Anyways, got that off my chest.

Dave [Thielen]

Joe Harnell's classic theme from "The Incredible Hulk" is indeed called "The Lonely Man". Interesting, that of all music composed for the show, that tiny, sad-but-meaningful piano piece, played solo by Harnell himself over the end credits as Bixby walks away in the shot, has stood the test of time with fans---arguably more than the show itself! ---Nolan


Several years ago, when Dr. Kevorkian was in the process of his legal battles, he and his attorney were on Larry King. I called Larry King and was able to speak directly to Dr. Kevorkian. I told Dr. Kevorkian that he was essentially my mentor because what he was doing was no different than what we had been doing for years on the Oncology unit in hospitals. The only difference was that, he was helping those who were terminally ill and wanted to die in a most humane way.

Towards the later days of a terminally-ill cancer patient's life, they cannot eat, drink and can often have difficulty breathing. They become cachectic and all we do as health care providers for them at this stage is to continue to infuse medications such as Morphine and Ativan. These medications do nothing except to administer to them a slow narcotic overdose causing these people to spend the last few days of their lives hallucinating and miserable. But....it is referred to as "palliative care" and "keeping them comfortable." I've always questioned why we introduce Ativan (an anti-anxiety agent) to an already semi-comatose person.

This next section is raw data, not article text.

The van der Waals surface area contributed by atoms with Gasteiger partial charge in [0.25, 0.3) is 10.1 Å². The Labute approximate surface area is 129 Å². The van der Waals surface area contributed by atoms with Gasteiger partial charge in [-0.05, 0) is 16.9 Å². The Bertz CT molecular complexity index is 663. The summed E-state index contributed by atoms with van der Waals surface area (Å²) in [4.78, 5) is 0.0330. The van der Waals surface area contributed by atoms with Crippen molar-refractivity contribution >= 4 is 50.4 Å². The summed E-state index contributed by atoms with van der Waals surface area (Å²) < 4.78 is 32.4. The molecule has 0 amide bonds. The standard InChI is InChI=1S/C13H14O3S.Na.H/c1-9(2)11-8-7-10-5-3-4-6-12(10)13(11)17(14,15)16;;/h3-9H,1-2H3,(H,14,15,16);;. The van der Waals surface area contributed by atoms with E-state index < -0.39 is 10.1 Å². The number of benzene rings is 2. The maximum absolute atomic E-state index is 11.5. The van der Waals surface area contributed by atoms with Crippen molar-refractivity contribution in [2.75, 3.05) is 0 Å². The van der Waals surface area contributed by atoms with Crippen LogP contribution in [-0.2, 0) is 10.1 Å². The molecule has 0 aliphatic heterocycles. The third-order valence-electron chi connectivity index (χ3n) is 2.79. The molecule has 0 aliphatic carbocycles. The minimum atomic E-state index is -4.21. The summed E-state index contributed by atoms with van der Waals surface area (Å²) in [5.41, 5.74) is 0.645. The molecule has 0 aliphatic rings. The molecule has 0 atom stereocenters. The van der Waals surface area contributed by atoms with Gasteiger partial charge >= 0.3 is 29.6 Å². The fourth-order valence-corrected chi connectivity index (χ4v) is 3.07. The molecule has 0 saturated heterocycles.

I do not believe people should in anyway have to lay and suffer should it be their choice to not have to do so. My support for Mrs. Schiavo (Stated most eloquently, last issue ---N) states that she is stable condition and that there has been NO drastic changes in her health to warrant what this man is trying to do. Michael Schiavo should NOT be allowed at his whim to come in and now say....."Darling, it is time for you to die, too bad, so sad." It is WRONG and doing something like he is doing now used to be referred to as homicide. Interesting how times have suddenly changed.

Cheryl Ford, RN